Then there was this, erm, ‘artistic’ mural, that was put up in the changing rooms at Billericay’s ground during the close season:
And this, erm, other ‘artistic’ mural which went up on an external wall of the ground which featured a portrait of – yes, that’s right – himself:
And, naturally, for a man who will never tire of posing with his expensive cars, this, erm, ‘artistic’ creation:
Oh, and not forgetting this piece of magnificence, for which we’re sure David Brent will be claiming royalties:
With the season about to start, Tamplin, of course, took to Twitter to declare his belief that his team would steamroller all before them. There’d not be any possible way he’d regret this tweet, surely?
Naturally, they lost their opening game 1-0 to Kingstonian.
Stung by this, Tamplin then returned to Twitter for an ill-advised, and since deleted tweet, directed to one of his ‘haters’:
Whilst committing the most classic ‘angry man not thinking before hitting send’ trick in the book:
Inevitably, the Twitter flounceout followed close behind:
Equally inevitably, the Twitter flounceout lasted all of three days:
So: it’s a soap opera. And it’s certainly easy to laugh at Tamplin, the stereotypical Essex wide boy with a few quid, a monstrous ego and the same interior designer as Trump Tower.
But, really, is he such a monster? After all, there is no doubt – largely thanks to his incessant documenting of it – that he does plenty of other charity work.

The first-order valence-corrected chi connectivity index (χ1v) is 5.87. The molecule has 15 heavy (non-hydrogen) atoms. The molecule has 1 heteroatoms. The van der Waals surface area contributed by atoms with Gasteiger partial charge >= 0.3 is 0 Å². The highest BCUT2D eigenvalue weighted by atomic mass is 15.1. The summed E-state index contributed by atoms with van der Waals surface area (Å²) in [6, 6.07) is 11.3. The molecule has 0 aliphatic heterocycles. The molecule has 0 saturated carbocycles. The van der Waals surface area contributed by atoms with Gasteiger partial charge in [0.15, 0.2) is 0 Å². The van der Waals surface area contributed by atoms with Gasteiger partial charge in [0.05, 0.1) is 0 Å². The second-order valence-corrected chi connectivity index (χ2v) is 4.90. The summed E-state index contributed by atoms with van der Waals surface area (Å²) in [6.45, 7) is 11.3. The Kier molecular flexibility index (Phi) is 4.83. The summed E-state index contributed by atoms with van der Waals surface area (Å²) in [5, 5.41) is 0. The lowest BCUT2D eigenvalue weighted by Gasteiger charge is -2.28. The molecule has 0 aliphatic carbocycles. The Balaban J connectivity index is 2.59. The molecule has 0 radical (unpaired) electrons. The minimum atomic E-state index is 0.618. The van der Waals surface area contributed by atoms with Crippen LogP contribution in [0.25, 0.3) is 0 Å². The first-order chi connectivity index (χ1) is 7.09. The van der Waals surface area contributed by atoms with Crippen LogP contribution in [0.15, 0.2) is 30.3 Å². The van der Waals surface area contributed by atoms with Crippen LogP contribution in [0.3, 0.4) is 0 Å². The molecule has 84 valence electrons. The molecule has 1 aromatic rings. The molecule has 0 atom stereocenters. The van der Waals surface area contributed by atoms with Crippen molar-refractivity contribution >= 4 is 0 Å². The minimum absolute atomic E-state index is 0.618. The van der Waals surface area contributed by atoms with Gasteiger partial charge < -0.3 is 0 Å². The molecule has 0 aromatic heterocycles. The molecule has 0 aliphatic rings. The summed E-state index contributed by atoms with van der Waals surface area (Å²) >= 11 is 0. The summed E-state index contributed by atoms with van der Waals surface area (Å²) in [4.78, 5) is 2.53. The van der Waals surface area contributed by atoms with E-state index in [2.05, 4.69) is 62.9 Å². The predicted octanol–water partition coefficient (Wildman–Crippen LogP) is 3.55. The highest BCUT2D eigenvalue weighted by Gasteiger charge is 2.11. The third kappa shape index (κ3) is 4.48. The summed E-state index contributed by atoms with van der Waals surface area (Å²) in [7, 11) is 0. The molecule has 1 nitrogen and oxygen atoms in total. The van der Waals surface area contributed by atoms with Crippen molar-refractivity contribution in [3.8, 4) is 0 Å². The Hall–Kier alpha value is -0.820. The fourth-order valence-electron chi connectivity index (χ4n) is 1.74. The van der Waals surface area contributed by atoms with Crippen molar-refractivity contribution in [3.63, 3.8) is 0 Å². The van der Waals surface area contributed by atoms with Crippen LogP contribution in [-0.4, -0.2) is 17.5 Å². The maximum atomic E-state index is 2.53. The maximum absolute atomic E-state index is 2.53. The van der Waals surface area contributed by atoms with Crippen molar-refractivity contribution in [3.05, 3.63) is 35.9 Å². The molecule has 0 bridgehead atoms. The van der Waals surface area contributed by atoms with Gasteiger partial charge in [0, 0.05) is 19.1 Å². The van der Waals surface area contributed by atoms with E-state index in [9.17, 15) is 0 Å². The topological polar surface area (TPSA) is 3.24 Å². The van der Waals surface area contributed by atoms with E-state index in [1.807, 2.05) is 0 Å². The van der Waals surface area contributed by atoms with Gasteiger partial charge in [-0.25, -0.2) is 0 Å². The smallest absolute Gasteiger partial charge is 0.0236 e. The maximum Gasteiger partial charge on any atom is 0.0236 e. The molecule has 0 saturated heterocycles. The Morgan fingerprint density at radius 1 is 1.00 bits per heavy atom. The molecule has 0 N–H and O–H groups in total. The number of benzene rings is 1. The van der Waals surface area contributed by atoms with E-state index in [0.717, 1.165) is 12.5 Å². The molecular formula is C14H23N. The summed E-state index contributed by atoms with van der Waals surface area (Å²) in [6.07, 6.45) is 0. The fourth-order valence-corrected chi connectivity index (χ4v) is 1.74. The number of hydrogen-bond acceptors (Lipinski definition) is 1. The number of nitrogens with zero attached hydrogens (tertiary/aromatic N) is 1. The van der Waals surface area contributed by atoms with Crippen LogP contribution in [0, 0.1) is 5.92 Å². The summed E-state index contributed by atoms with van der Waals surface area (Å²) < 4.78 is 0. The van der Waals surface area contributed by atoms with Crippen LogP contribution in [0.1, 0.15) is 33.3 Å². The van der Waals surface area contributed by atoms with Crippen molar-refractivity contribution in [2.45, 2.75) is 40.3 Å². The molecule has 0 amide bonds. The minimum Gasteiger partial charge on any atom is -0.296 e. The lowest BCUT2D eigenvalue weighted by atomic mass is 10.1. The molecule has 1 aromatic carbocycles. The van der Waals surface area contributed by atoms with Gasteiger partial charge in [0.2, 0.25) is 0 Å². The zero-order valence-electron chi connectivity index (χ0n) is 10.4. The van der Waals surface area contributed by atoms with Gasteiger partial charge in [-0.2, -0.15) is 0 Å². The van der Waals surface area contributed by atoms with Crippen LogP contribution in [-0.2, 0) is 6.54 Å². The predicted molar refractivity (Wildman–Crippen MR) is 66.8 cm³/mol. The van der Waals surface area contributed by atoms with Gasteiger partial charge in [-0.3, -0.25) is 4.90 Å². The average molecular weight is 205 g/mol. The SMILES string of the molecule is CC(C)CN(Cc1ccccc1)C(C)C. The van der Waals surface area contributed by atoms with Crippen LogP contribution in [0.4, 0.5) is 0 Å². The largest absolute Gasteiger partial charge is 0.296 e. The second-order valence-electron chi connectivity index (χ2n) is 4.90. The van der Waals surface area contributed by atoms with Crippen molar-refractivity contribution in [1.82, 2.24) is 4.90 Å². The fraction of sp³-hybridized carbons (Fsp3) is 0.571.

He attracted headlines for donating £35,000 to help fund an operation for Harry Parker, a Hertfordshire boy with cerebral palsy, so that he could realise his dream of playing football with his own two feet. Tamplin then went even further, announcing that a stand in the ground would be dedicated to accommodating children and adults with disabilities, naming it after young Harry. Whatever else you think of him, this is a genuinely wonderful move.
However, it’s not all plain sailing. He received massive criticism for the tweet which appeared earlier in this article – which advised a rival fan to commit suicide - while he attracted a similar storm of condemnation for an earlier image he tweeted out, again aimed at his ‘haters’:
Again, though, this is not straightforward; while both of those tweets were ignorant, ill-informed and downright dangerous, he then revealed in an interview, “I tried to commit suicide years ago myself and have employed eight street pastors at Billericay Town FC to help kids with depression because I know how desperate it can be for some youngsters. All I am guilty of doing is building a football club, bringing the local community together, employing good footballers and providing jobs and helping children with disabilities.”
For a man like Tamplin to reveal something so personal in public is admirable, as is his attempts to help others – although, of course, he should know better than anyone the stupidity of his actions, and that he ought to think things through before tweeting them out to the general public.